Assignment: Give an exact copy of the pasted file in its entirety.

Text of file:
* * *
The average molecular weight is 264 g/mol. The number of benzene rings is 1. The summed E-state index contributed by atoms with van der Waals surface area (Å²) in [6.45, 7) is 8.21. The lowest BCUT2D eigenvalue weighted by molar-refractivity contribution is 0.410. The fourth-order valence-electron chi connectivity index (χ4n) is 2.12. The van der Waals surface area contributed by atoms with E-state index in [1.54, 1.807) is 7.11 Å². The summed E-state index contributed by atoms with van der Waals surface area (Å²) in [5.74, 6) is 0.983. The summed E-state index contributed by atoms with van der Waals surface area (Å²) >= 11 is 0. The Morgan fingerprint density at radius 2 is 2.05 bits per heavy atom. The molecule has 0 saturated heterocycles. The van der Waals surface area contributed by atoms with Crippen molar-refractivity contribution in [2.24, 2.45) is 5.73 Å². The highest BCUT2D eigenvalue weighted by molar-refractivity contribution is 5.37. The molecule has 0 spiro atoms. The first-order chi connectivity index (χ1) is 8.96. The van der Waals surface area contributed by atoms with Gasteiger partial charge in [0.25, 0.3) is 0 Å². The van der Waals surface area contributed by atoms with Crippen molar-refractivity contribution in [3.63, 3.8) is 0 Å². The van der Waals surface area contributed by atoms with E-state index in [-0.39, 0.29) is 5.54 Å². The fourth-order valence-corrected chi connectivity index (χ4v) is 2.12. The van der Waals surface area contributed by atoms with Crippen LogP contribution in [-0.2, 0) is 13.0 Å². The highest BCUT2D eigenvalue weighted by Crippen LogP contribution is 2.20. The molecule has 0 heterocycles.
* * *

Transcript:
The average molecular weight is 264 g/mol. The number of benzene rings is 1. The summed E-state index contributed by atoms with van der Waals surface area (Å²) in [6.45, 7) is 8.21. The lowest BCUT2D eigenvalue weighted by molar-refractivity contribution is 0.410. The fourth-order valence-electron chi connectivity index (χ4n) is 2.12. The van der Waals surface area contributed by atoms with E-state index in [1.54, 1.807) is 7.11 Å². The summed E-state index contributed by atoms with van der Waals surface area (Å²) in [5.74, 6) is 0.983. The summed E-state index contributed by atoms with van der Waals surface area (Å²) >= 11 is 0. The Morgan fingerprint density at radius 2 is 2.05 bits per heavy atom. The molecule has 0 saturated heterocycles. The van der Waals surface area contributed by atoms with Crippen molar-refractivity contribution in [2.24, 2.45) is 5.73 Å². The highest BCUT2D eigenvalue weighted by molar-refractivity contribution is 5.37. The molecule has 0 spiro atoms. The first-order chi connectivity index (χ1) is 8.96. The van der Waals surface area contributed by atoms with Gasteiger partial charge in [0.25, 0.3) is 0 Å². The van der Waals surface area contributed by atoms with Crippen molar-refractivity contribution in [3.63, 3.8) is 0 Å². The van der Waals surface area contributed by atoms with E-state index in [-0.39, 0.29) is 5.54 Å². The fourth-order valence-corrected chi connectivity index (χ4v) is 2.12. The van der Waals surface area contributed by atoms with Crippen LogP contribution in [-0.2, 0) is 13.0 Å². The highest BCUT2D eigenvalue weighted by Crippen LogP contribution is 2.20. The molecule has 0 heterocycles.